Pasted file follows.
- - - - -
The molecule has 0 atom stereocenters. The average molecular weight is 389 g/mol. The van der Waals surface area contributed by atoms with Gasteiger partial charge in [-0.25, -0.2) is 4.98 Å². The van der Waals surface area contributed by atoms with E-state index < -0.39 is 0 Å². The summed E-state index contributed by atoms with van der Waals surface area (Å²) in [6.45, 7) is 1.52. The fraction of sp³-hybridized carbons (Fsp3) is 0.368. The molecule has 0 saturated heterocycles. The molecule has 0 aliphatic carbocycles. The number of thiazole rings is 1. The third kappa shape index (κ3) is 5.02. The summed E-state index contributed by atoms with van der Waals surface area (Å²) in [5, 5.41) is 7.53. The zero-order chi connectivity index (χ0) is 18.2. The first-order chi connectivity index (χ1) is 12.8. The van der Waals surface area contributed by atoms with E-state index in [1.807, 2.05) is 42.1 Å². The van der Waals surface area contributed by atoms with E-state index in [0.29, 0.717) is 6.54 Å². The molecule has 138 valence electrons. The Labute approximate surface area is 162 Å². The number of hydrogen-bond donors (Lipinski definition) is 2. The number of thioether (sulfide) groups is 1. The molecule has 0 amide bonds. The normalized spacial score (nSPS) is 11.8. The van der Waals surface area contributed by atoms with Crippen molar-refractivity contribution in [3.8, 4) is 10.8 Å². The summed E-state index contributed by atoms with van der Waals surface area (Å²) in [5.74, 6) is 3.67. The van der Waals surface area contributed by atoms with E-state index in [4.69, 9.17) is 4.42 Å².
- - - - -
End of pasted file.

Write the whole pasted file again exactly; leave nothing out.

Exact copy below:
The molecule has 0 atom stereocenters. The average molecular weight is 389 g/mol. The van der Waals surface area contributed by atoms with Gasteiger partial charge in [-0.25, -0.2) is 4.98 Å². The van der Waals surface area contributed by atoms with E-state index < -0.39 is 0 Å². The summed E-state index contributed by atoms with van der Waals surface area (Å²) in [6.45, 7) is 1.52. The fraction of sp³-hybridized carbons (Fsp3) is 0.368. The molecule has 0 saturated heterocycles. The molecule has 0 aliphatic carbocycles. The number of thiazole rings is 1. The third kappa shape index (κ3) is 5.02. The summed E-state index contributed by atoms with van der Waals surface area (Å²) in [5, 5.41) is 7.53. The zero-order chi connectivity index (χ0) is 18.2. The first-order chi connectivity index (χ1) is 12.8. The van der Waals surface area contributed by atoms with E-state index in [1.807, 2.05) is 42.1 Å². The van der Waals surface area contributed by atoms with E-state index in [0.29, 0.717) is 6.54 Å². The molecule has 138 valence electrons. The Labute approximate surface area is 162 Å². The number of hydrogen-bond donors (Lipinski definition) is 2. The number of thioether (sulfide) groups is 1. The molecule has 0 amide bonds. The normalized spacial score (nSPS) is 11.8. The van der Waals surface area contributed by atoms with Crippen molar-refractivity contribution in [3.8, 4) is 10.8 Å². The summed E-state index contributed by atoms with van der Waals surface area (Å²) in [5.74, 6) is 3.67. The van der Waals surface area contributed by atoms with E-state index in [4.69, 9.17) is 4.42 Å².